Few things rankle the entrepreneur more than the prospect of more government regulation – or as many business people prefer to call it, “government interference.”

This line of thinking holds that innovation and disruption thrive in chaos, where no rules or limits inhibit imagination or possibilities. While often true, sometimes being regulated, and being seen to be regulated, is the best – and indeed, in some cases, the only – way for entrepreneurs to harness their discovery and innovation into real scalable businesses.

One of the most telling instances of this heretical tale is Napster.

Founded in a college dorm in 1999 as a means of peer-to-peer, digital file music sharing, Napster represented a revolution – and an existential threat – to the traditional recorded music industry. Within two years the file-sharing service housed 34 million songs and boasted 80 million registered users.

And then, via court order, it was shut down.

While the Napster name lived on and was sold to various acquisitors seeking to cash in on the iconic brand, the company itself – and the entrepreneurs who developed this technology – faded into obscurity. In its wake, however, the protected recorded music industry withered to one-half its size, only to be eclipsed by other digital downloading services like iTunes, which are now being left in the dust by streaming services like Spotify.

Napster’s “crime” was “contributory and vicarious copyright infringement under the U.S. Digital Millennium Copyright Act.” Basically, in the company’s rush to innovate and disrupt the traditional music industry, it failed to subject itself to the prevailing regulatory regime that required copyrights to be licensed as a precondition of distribution.

But the Recording Industry Association of America, which sued and shut down Napster, committed an equally catastrophic “crime” where they were convicted not in a court of law, but in the court of consumer preference.

By failing to embrace not just the new, digital distribution system Napster represented, but also failing to understand that Napster’s success represented a fatal flaw in its own business model, the recorded music industry allowed itself to be held hostage by other innovators who adopted digitization and negotiated a new regulatory regime of copyright licensing that recognized the consumer preference for digital distribution of music over analog.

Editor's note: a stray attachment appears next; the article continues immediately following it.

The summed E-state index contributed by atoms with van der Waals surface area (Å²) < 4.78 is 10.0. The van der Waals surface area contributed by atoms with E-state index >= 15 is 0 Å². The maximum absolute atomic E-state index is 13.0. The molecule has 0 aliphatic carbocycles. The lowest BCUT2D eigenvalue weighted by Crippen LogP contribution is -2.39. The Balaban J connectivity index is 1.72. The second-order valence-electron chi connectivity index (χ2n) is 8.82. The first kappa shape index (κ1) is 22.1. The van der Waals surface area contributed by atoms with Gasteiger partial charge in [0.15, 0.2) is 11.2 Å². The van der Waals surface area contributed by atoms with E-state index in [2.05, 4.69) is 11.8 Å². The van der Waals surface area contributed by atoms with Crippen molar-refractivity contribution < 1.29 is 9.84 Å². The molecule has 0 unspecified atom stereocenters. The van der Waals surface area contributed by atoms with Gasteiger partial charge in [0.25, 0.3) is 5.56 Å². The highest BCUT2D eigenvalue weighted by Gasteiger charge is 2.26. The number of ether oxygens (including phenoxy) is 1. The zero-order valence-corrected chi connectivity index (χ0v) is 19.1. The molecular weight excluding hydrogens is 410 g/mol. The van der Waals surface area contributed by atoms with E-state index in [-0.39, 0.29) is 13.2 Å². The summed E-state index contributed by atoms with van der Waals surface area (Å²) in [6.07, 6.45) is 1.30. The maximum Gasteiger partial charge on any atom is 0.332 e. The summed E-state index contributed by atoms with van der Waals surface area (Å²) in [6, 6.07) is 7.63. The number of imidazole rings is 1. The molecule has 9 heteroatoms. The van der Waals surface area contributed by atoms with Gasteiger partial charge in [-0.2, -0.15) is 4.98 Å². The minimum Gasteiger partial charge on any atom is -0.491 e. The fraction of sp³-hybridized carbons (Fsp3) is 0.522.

And the story of Napster vs. the recording industry vs. downloading services vs. streaming services is not an isolated case. Indeed, we are seeing the same opening pattern play out with shared-economy services like Uber and Airbnb and disruptive innovations like drones, and we can fairly confidently predict that the same issues will be repeated as recreational marijuana is legalized.

Something new, innovative and disruptive comes on the scene that threatens both the status quo and vested interests; its early success is predicated on a lack of rules and regulation which did not anticipate this new disruption; and the innovation either thrives and flourishes or is shuttered depending on whether or not the innovator can get ahead of the regulatory curve and craft a new regime that works to their advantage.

Within this pattern, the key to success is not to regulate or not to regulate, but business-led smart regulation.

The irony of this cautionary tale is that the entrepreneur’s blinders to this maxim are often rooted in the hubris of innovation. For all the genius and creativity housed within the business community, the fact is that it is the citizen and consumer who are always right.

Furthermore, for whatever government’s failings or incompetency, whenever the public interest is perceived to be at risk, the citizen and consumer will turn to government – not business – to arbitrate, mediate and mitigate the public interest. This is because – and this is a hard pill for entrepreneurs to swallow – at the end of the day the population believes that government will be more responsive and accountable to their wishes than the private sector will be.

Add to this the fundamental tendency of human behaviour to view the unknown or unfamiliar as inherently more “risky” than the known and familiar – and therefore more of an inherent threat to the public interest – and you can pretty much predict that calls for regulation of the new and unfamiliar with be met with government action.

So, notwithstanding the demonstrable consumer preference for Uber over traditional taxi services, allegations of uninsured or unlicensed drivers invariably lead to conflict between the more popular service and governments around the world. It has taken the popular ride-hailing service some time to recognize that the key to its business success is not to ignore or litigate but to subject itself to regulation that will be seen to be protecting the public interest.

And recently it has done just that in Canberra, leading Australia’s National Roads and Motorists’ Association President, Kyle Loades, to pronounce that “Uber is here to stay.”

In Position is a monthly column focusing on communications, public relations and government relations for tech companies. It is produced for Communitech News by the Earnscliffe Strategy Group in Toronto.